“an angry elegy for the massacre of meaning”

For all the ostensible objectivity and scientific rigor of the magazine’s questing spirit, The Atlantic’s definition of talent seems to correlate to: a current fellowship at the New America Foundation or any of the other indistinguishably centrist think tanks, though, preferably, one with a brand (i.e., “Daniel Indiviglio is the 2011 Robert Novak Fellow at the Philips Foundation”); an ability to channel one’s talent into the mastery of meritless and preposterous (“counterintuitive”) arguments, deliberately obtuse rebuttals, and miscellaneous pseudointellectual equivocation/noise on topical issues; and proven senior-level mastery of aforementioned mastery as demonstrated either by radical shamelessness or the pious and deeply felt earnestness of a motivational speaker.

The New America Foundation was founded in 1999 by Michael Lind, Sherle Schwenninger, and Ted Halstead, who explained at the time: “My starting premise was that the old ideologies don’t make sense anymore.” Because, Lind elaborated: “You look at people like Daniel Bell and Irving Kristol . . . you could make a living writing for magazines, really an upper-middle-class living, writing for purely intellectual magazines in the forties and fifties.”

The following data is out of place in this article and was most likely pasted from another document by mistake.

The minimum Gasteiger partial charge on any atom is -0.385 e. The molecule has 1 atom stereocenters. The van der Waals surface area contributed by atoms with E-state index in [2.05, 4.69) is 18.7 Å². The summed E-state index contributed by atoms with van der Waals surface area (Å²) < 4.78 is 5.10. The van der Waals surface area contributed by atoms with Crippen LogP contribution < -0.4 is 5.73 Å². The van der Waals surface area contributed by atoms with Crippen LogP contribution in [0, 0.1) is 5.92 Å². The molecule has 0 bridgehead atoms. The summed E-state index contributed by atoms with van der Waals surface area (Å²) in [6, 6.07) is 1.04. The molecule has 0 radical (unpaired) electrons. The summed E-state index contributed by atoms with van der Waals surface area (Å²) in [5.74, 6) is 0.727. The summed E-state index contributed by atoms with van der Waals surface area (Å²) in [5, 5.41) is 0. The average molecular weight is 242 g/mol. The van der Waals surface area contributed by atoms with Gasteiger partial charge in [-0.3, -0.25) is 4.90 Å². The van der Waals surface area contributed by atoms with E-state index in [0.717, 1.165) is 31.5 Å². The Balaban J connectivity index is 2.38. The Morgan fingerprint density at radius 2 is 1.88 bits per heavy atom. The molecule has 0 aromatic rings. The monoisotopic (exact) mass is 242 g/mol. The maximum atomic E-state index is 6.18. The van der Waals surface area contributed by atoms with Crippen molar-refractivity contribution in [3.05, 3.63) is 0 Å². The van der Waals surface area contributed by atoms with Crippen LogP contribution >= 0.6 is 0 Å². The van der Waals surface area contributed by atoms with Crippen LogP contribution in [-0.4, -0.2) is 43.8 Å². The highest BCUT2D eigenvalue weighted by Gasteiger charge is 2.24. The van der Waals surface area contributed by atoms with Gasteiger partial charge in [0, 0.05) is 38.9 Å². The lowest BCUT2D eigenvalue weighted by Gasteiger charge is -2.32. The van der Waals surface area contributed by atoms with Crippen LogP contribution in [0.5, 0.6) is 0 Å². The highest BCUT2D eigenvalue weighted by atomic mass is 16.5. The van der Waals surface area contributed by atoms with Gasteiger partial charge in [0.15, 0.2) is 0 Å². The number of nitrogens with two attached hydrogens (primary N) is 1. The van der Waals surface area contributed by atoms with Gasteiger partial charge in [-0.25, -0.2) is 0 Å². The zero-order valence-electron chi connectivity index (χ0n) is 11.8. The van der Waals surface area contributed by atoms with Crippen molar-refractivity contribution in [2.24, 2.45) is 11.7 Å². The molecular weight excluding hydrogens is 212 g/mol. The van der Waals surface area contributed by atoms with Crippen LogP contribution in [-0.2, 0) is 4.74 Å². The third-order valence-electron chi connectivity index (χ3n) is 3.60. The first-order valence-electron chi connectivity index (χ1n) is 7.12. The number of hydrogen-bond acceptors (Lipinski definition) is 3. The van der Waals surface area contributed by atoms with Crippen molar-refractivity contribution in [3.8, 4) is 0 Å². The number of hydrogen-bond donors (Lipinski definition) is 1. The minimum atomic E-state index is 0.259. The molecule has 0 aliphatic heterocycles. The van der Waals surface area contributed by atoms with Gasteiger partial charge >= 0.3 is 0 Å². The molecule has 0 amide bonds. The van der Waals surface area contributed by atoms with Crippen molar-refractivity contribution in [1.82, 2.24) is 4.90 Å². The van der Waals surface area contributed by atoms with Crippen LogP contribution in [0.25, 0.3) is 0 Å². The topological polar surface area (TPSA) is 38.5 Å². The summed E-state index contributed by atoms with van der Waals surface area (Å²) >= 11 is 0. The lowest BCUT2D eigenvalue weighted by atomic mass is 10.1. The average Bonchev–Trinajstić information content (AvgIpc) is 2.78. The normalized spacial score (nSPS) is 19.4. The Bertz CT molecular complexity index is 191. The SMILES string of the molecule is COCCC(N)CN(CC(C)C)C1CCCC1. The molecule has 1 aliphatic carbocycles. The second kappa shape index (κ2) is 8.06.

This was a stretch. Both Bell and Kristol were liberally subsidized by the CIA, which financed the Congress for Cultural Freedom, whose flagship “intellectual magazine” Encounter Kristol edited in London and whose fancy international seminars were organized by Bell, who also worked a day job at Fortune and who brokered a deal with Henry Luce to promote in Time Inc. magazines (and thereby further subsidize) the intellectual output of CCF-affiliated intellects. The institutional network that supported those guys and their friends was not much different from the one that now connects up The Atlantic, the New America Foundation, and the Aspen Institute, keeping dozens of public pseudointellectual hacks in six-figure salaries. In lieu of the CIA, the funding for such ideas-synergy comes from corporations. Certainly, these think tanks are not ideologicallydifferent from those that hosted the cultural Cold Warriors of the fifties.

Read Moe | “Omniscient Gentlemen of The Atlantic” | Maureen Tkacik | ?The Baffler